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Traditions Cause the Joy of Easter to Linger — 12 Comments

  1. Janis,
    As I read your post it brought to mind how in our lives we also lose the softness and compliance when we are busy with things and not practicing life in the presence of the Savior. Then when we find realize our dryness sometimes it takes a bit of time of practice to get back that softness and sweetness of relationship. Oh the Grace of God that calls us to walk with him daily.
    And when we return He welcomes us to enjoy that soft and sweet delight again.
    Just thought I’d share my thoughts on your words.
    Love you dear sister.

    • What a great analogy, Julie! Our Lord is so gracious in welcoming us back when we’re dry due to lack of contact with Him. He restores us and makes our relationship with Him fresh again. Love you, too, Julie.

      From My Heart to Yours,
      Janis

    • Anita, thank you for stopping by. I love fresh baked bread, too. Slather the warmth with butter, and I, too, could probably pass up some sweet thing.

      From My Heart to Yours,
      Janis

  2. It’s always interesting to learn about different traditions and the Easter bread looks lovely! I have Fiddler On The Roof in my head now too – it doesn’t take much to get a tune going in my mind!

    • Hi Lesley,

      It’s fun to learn about other culture’s traditions and celebrations. Thank you for the compliment on my Easter bread. I actually tried a piece this morning and it was yummier than the first day! I guess good things happen in the waiting (and the fridge). Love that “Fiddler on the Roof” is running through your mind. That’s called an “earworm,” in case you never heard that term before. My hubby is the music specialist in our home.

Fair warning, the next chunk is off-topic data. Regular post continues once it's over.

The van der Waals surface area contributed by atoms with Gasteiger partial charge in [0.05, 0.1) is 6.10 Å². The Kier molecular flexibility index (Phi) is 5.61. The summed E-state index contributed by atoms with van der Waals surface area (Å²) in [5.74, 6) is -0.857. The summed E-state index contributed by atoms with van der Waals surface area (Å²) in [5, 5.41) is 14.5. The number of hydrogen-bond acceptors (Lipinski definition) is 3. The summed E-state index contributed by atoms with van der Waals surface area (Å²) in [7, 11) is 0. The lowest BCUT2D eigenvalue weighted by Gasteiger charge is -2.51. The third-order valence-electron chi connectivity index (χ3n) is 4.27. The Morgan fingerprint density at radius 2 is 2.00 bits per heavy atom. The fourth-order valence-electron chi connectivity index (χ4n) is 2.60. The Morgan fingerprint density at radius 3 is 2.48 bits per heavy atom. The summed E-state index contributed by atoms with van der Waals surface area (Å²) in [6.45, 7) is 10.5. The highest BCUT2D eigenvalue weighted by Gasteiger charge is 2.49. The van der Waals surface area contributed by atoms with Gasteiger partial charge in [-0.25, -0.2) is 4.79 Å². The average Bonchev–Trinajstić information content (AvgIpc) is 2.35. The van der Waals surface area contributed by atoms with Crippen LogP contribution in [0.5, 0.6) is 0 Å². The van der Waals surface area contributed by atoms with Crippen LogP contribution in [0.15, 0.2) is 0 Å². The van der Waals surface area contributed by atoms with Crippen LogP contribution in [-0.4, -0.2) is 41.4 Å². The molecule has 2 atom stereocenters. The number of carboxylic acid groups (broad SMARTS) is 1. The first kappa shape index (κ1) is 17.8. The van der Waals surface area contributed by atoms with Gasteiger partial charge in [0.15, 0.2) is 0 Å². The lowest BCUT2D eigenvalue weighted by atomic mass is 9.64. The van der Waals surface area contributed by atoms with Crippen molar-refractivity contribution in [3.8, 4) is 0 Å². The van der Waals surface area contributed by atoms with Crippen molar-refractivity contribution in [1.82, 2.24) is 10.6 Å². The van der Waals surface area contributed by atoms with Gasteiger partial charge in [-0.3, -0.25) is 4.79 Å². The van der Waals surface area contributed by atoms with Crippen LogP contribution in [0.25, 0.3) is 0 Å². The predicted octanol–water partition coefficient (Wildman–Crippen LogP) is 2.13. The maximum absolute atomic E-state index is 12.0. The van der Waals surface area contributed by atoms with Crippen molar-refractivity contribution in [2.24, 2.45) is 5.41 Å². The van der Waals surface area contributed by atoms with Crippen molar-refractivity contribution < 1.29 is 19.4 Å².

From My Heart to Yours,
      Janis

    • Hi Paula,

      I’m glad you enjoyed the article! I’ll have to hop over to your site.

      From My Heart to Yours,
      Janis

  3. I tried making fresh bread during 2020 and found I loved doing it. There is something therapeutic about the mixing, kneading, and then aroma that brought me comfort and peace. Your Easter bread looks lovely and of course, I love seeing these Italian recipes and traditions.

    • Hi Joanne,

      Oh, I know what you mean about the aroma of making bread. Even in the kneading and rising, there’s that flavorful yeasty aroma. And when it comes out of the oven, it’s even more heavenly. I’m glad you found the process of making bread therapeutic last year. It seemed baking helped a lot of people last year! I’m so glad we share in this heritage. Thank you for your compliment on the bread. This morning, I had a piece straight from the fridge…and it tasted better than on Easter morning. Something about the waiting (spiritual reflection?).

      From My Heart to Yours,
      Janis

  4. Oh, how I want to try this, Janis! Sometimes things don’t turn out right – but He doesn’t want us to give up! I’m looking forward to seeing you make them – and happily dunk them in your coffee! What a beautiful tradition!

    • Hi Maryleigh, You should really try making this! You are such a fantastic baker of many yummy goodies. I’m sure this would turn out great for you as well. Just use the plain confectioner’s sugar, milk, and vanilla for a light glaze. Much better.
      I’m determined to try again. I love this tradition so steeped in family memories with my Mom and rich in spiritual meaning. While searching the internet for clues as to what might have gone wrong with my bread, I ran across a site called, “There’s an Italian in my kitchen.” She mentioned another symbolism in this particular loaf of bread. After the second kneading, when all the fruit and extras are added, the bread is divided and rolled into two long ropes. Then the ropes are braided and formed into a wreath. That wreath form represents the crown of thorns on Jesus’ head. I forgot to put that in the very long post.
      Thank you for coming by.

      From My Heart to Yours,
      Janis

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